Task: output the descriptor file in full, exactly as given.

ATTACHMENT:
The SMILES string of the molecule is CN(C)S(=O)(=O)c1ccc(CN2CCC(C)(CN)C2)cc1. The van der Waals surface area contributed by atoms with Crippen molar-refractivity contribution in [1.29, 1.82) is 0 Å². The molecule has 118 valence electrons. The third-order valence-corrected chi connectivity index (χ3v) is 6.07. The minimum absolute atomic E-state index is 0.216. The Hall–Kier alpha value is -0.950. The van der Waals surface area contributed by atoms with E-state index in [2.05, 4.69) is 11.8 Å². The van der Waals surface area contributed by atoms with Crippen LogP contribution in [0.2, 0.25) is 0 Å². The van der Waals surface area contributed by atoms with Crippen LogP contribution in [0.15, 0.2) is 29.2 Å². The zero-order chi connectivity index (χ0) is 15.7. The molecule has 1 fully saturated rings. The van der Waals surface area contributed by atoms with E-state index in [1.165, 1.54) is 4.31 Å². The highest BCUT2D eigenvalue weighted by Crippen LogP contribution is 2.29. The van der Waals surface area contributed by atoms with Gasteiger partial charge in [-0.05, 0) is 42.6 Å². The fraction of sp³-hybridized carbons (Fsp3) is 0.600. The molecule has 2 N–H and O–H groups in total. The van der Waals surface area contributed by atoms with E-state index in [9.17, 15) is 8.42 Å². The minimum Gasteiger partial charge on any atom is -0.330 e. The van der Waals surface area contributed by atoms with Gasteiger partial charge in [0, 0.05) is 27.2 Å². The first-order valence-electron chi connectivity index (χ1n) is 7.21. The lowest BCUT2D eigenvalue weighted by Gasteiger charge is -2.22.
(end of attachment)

The SMILES string of the molecule is CN(C)S(=O)(=O)c1ccc(CN2CCC(C)(CN)C2)cc1. The van der Waals surface area contributed by atoms with Crippen molar-refractivity contribution in [1.29, 1.82) is 0 Å². The molecule has 118 valence electrons. The third-order valence-corrected chi connectivity index (χ3v) is 6.07. The minimum absolute atomic E-state index is 0.216. The Hall–Kier alpha value is -0.950. The van der Waals surface area contributed by atoms with E-state index in [2.05, 4.69) is 11.8 Å². The van der Waals surface area contributed by atoms with Crippen LogP contribution in [0.2, 0.25) is 0 Å². The van der Waals surface area contributed by atoms with Crippen LogP contribution in [0.15, 0.2) is 29.2 Å². The zero-order chi connectivity index (χ0) is 15.7. The molecule has 1 fully saturated rings. The van der Waals surface area contributed by atoms with E-state index in [1.165, 1.54) is 4.31 Å². The highest BCUT2D eigenvalue weighted by Crippen LogP contribution is 2.29. The van der Waals surface area contributed by atoms with Gasteiger partial charge in [-0.05, 0) is 42.6 Å². The fraction of sp³-hybridized carbons (Fsp3) is 0.600. The molecule has 2 N–H and O–H groups in total. The van der Waals surface area contributed by atoms with E-state index in [9.17, 15) is 8.42 Å². The minimum Gasteiger partial charge on any atom is -0.330 e. The van der Waals surface area contributed by atoms with Gasteiger partial charge in [0, 0.05) is 27.2 Å². The first-order valence-electron chi connectivity index (χ1n) is 7.21. The lowest BCUT2D eigenvalue weighted by Gasteiger charge is -2.22.